I genuinely appreciate any help you can give me. My mother and I read this book together and laughed until we cried over parts of this story. I’d love to find it again. 

274C: Children’s Book About Pelicans (Solved)

I am looking for a hardback book I read to my daughter in the early 90s.  It was about a family who visited a place and the child (boy, I believe) watched for a pelican.  I am fuzzy on the plot, but the most distinctive feature of the book is that every other page was a half sheet vertically, so that the illustration and text would change when turning the half page.  I would love to find this volume and purchase for my grandson.  Any help is greatly appreciated.

274B: Non-fiction series with striped spines

I’m trying to hunt down a series of nonfiction young reader picture books from the 80s. My family had 12-15 of them when I was growing up, and I recall them all having the same pattern on their spines – muted stripes of yellow, green, red, and blue. I’m under the impression that each book in the series had a different author/illustrator. Unfortunately I can’t remember any specific names or titles, but there are certain books from the series that I’ve tried to pinpoint:

Book 1: An instructional book on how to make costumes for various magical creatures and characters. There are instructions on how to make fairy and pirate costumes, among others I can’t recall. Vignette illustrations of fairy cakes and mushrooms are placed throughout. In the last spread, all of the magical characters have a feast.

Book 2: Title something along the lines of “On the Go” or “On the Move”? A more cartoonishly illustrated book on the progression of vehicle technology. Double page spread of horses and wagons mired in mud, illustrating life before the invention of roads. Some very 80s illustrations of sports cars. An image of a very nervous man in a tiny sedan being sandwiched between two Mac trucks.

Book 3: An instructional book on caring for pets, including detailed illustrations on how to build aquaria for turtles.

That’s pretty much it! I hope something rings a bell for someone. Good luck, everyone!

274A: Female character called “Thingy” (Solved)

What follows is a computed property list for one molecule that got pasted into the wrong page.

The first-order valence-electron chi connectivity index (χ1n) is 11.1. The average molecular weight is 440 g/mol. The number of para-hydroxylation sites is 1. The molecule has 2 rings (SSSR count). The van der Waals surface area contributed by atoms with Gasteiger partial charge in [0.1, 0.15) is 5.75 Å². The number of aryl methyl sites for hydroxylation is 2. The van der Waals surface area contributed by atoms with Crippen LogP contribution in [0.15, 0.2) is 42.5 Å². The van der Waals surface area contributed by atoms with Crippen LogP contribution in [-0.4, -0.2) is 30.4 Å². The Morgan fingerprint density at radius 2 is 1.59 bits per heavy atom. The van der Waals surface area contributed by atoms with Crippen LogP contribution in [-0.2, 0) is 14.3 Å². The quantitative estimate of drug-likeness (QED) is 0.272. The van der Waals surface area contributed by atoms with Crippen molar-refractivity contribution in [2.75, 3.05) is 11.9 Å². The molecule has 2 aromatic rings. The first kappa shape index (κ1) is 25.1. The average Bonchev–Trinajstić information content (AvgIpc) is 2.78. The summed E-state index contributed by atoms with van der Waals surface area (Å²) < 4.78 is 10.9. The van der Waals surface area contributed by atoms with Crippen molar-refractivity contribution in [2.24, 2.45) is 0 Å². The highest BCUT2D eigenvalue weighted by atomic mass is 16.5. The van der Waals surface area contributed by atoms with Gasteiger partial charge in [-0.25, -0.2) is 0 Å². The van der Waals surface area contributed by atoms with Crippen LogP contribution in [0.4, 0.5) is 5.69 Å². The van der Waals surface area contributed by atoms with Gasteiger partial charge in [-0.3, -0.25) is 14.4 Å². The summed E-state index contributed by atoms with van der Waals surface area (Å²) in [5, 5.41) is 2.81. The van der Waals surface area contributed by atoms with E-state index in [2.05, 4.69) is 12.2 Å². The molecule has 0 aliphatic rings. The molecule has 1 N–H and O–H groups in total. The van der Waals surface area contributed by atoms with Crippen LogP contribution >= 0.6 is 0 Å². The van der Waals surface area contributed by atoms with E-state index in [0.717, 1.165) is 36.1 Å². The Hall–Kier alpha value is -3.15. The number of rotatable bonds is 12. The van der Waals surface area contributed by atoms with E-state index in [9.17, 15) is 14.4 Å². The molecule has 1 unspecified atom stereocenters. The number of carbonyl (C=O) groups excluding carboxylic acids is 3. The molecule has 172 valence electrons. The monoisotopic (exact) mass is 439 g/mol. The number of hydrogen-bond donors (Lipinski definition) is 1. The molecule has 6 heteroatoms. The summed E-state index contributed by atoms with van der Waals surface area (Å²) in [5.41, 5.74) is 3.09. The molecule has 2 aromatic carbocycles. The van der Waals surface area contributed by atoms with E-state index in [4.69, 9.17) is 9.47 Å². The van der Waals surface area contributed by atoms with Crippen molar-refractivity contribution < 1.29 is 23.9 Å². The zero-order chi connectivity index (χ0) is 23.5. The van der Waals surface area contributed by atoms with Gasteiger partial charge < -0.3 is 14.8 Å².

This is a fantasy book from the mid-1980s to the early 1990s.  The story centers around a young girl who is raised as a servant by a witch.  The setting is the swampy area near a river.  Because the witch has told the girl she is ugly, when the girl comes in contact with other people (which is rarely), the girl wears a mask to hide her ugly face.  The witch calls the girl “Thingy.” In the story, the girl accompanies a stranger in a boat on the river.  She is escaping (?) the witch or acting as a guide(?) for the man.  During the journey, the girl learns her true identity and the truth about her appearance.

273D: Ethereal Little Mermaid Illustrations

I’m looking for a Hans Christian Andersen collection of fairy tales from the early 90s. I read it when around 1994-6 but it could have been published a little earlier. I remember it for its Little Mermaid illustrations. They were so beautiful and seemed to glow. Lots of pale mermaids with long blonder hair. Like angels. The pages I remember most are the pictures where the Little Mermaid’s sisters are hoisting each other up out of the sea to hand her a dagger to kill the prince. The last page is the Little Mermaid floating to the sky as an angel after she kills herself to save the prince. It was hardcover and I believe it also had The Princess and the Pea and The Tin Solider stories in it, but I think different illustrators worked on them.


Hope this was enough to be helpful. I tried to look up books published in that time frame with Hans Christian Andersen author credits, but couldn’t find a comprehensive list.

273C: Four Corners Young Adult Mystery

It’s a young adult mystery set in Four Corners area (Colorado, New Mexico, Utah and Arizona).  A family moves to the Four Corner Area and the teen aged kids get involved with a museum.  The mystery involves oil and artifacts from the area.  The name of the book include the words “Black Gold,” but I’m not sure.  I read the paperback in the later 50s or early 60s.